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Turtle Turf I am looking for information on something called Turtle Turf. Do you know what this is?--Via the internet

Turtle Turf is marketed by Quality Turf, a Wildomar, Calif.-based company. It is available through several distributorships as well as some retail-chain outlets in the western United States and has only been marketed for about a year. Quality Turf maintains a website at www.turtleturf.com that provides more information about this turfgrass.

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Turtle Turf is prairie June grass (Koeleria macrantha [formerly K. cristata]), a bunch-type cool-season species native to the United States and many other parts of the world. In Europe, it has been used as turf for some time, and that's where this particular variety originated, says Doug Washburn, president of Quality Turf.

This is a low-input grass that works well in poor soils. Washburn recommends no fertilization except during initial establishment. Mowing height should be around 1.5 inches and mowing frequency may be as little as once a month.

A weakness of prairie June grass is that it doesn't tolerate heavy traffic well-its growth rate makes recuperation a slow process. A greater weakness, from the standpoint of market acceptance, may be its price, which is several times that of most other turfgrasses. This is due to the low seed production of the species.

Kevin Morris, executive director of the National Turfgrass Evaluation Program (NTEP) says that in his experience, this species can produce a good quality turf. Consistent with Washburn's no-fertilizer recommendation, Morris found that even 2 pounds of nitrogen on plots resulted in disease problems.

Barenbrug markets a Koeleria variety named BarKoel and, according to Walt Pemrick, a Barenbrug representative, most of their sales in the turf market are for golf course roughs.

Seed Research of Oregon is working on prairie June grass under the direction of Dr. Leah Brillman and may have a variety ready for commercial release in a couple of years. Brillman says the diversity of native types should provide good opportunity for development, though breeders are only just beginning to explore its genetic potential.

The Environmental Protection Agency (EPA) has reached a "voluntary" agreement with Dow AgroSciences to discontinue most commercial and residential uses of Dursban insecticide (chlorpyrifos). The official announcement was delivered June 8 by Carol Browner, administrator of the EPA. She portrayed the move as a triumph for children's health and cited evidence purported to show Dursban is more dangerous than previously thought.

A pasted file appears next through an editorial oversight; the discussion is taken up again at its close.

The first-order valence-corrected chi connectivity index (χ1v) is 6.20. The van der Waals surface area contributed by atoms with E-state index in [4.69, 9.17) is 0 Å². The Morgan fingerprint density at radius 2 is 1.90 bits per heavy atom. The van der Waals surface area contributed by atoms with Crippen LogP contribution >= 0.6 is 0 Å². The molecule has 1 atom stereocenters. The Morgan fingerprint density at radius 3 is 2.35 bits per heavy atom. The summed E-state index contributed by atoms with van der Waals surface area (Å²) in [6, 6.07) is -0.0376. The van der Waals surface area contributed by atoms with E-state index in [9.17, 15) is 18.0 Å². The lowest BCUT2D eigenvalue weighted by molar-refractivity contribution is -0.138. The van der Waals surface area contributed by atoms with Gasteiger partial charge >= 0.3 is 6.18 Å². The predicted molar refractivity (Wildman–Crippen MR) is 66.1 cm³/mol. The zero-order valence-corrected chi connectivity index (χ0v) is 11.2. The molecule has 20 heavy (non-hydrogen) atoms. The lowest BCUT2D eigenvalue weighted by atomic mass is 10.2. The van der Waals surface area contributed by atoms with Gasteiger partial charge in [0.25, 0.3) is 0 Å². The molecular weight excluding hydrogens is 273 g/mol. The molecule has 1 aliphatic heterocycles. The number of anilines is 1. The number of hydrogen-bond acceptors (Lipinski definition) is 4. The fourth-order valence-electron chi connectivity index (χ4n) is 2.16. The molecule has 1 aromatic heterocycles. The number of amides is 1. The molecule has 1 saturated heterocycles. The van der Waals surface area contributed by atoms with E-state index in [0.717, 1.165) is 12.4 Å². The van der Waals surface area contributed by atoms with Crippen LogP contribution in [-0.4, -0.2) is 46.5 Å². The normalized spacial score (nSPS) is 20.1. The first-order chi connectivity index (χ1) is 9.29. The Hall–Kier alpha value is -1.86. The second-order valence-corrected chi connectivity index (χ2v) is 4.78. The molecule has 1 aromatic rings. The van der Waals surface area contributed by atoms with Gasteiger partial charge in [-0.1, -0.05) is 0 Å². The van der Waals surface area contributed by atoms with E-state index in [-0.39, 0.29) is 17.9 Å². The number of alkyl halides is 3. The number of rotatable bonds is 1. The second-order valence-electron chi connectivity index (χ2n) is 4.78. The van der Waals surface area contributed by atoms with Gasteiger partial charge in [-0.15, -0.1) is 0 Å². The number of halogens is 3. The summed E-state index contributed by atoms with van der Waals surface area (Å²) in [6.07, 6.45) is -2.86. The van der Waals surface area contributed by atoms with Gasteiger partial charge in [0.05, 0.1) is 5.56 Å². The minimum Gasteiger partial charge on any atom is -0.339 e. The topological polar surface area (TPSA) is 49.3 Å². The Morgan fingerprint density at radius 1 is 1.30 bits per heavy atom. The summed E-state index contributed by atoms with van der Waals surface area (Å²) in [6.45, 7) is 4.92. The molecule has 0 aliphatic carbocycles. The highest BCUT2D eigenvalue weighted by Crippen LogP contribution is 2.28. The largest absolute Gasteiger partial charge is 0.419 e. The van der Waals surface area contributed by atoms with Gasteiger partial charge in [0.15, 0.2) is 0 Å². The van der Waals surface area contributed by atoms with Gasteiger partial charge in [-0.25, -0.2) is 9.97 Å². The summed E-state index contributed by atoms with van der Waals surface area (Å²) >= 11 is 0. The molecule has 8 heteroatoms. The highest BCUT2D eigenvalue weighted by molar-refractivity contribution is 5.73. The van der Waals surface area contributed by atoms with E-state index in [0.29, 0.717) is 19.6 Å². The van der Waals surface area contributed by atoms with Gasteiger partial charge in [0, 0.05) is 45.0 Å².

However, Tim Maniscalo, a regulatory specialist with Dow AgroSciences, states that what is understood about the health effects of chlorpyrifos hasn't substantially changed in years. Dursban is one of the most thoroughly reviewed pesticides, having been the subject of more than 3,600 studies. What has changed is the way EPA evaluates pesticides, due to the Food Quality Protection Act, enacted in 1996.

The key study that EPA cites as justification for its move showed that fetal rats exposed to high levels of Dursban developed neurological damage. This is reminiscent of the well-publicized scares over saccharin and hair dye. Scientists now concede that these products, which also were tested with high-dose exposures to laboratory animals, pose no threat to human health from normal use.

Likewise, no evidence exists to suggest that neurological damage will occur in humans as a result of as-directed use of Dursban, according to Maniscalo. Even the researcher who conducted the much-cited rat experiment, Dr. Alan Hoberman, says the agency has misinterpreted his findings. The dose administered to the rats was 500 times greater than typical human exposure, about the equivalent of spraying Dursban every 3 minutes, 24 hours a day, indefinitely. Studies conducted on actual human subjects provide solid evidence that Dursban is safe at the levels of exposure typical of actual use. However, the EPA, as a matter of policy, disregards studies that use human subjects.

Unfortunately, such details have a way of getting lost in the public discussion. Browner and the EPA are leading the public to believe that Dursban is harming our children and that their action will protect us.

This view makes little sense to some who deal with the health of humans rather than lab rats. For example, Dr. William Robertson, director of the Washington Poison Control Center in Seattle, recently wrote in the Seattle Times that he could "conceive of no way Dursban could cause neurological problems in humans if label instructions are followed...At the Poison Control Center I have directed for the past 30 years, I do not recall a single incident of Dursban-caused illness."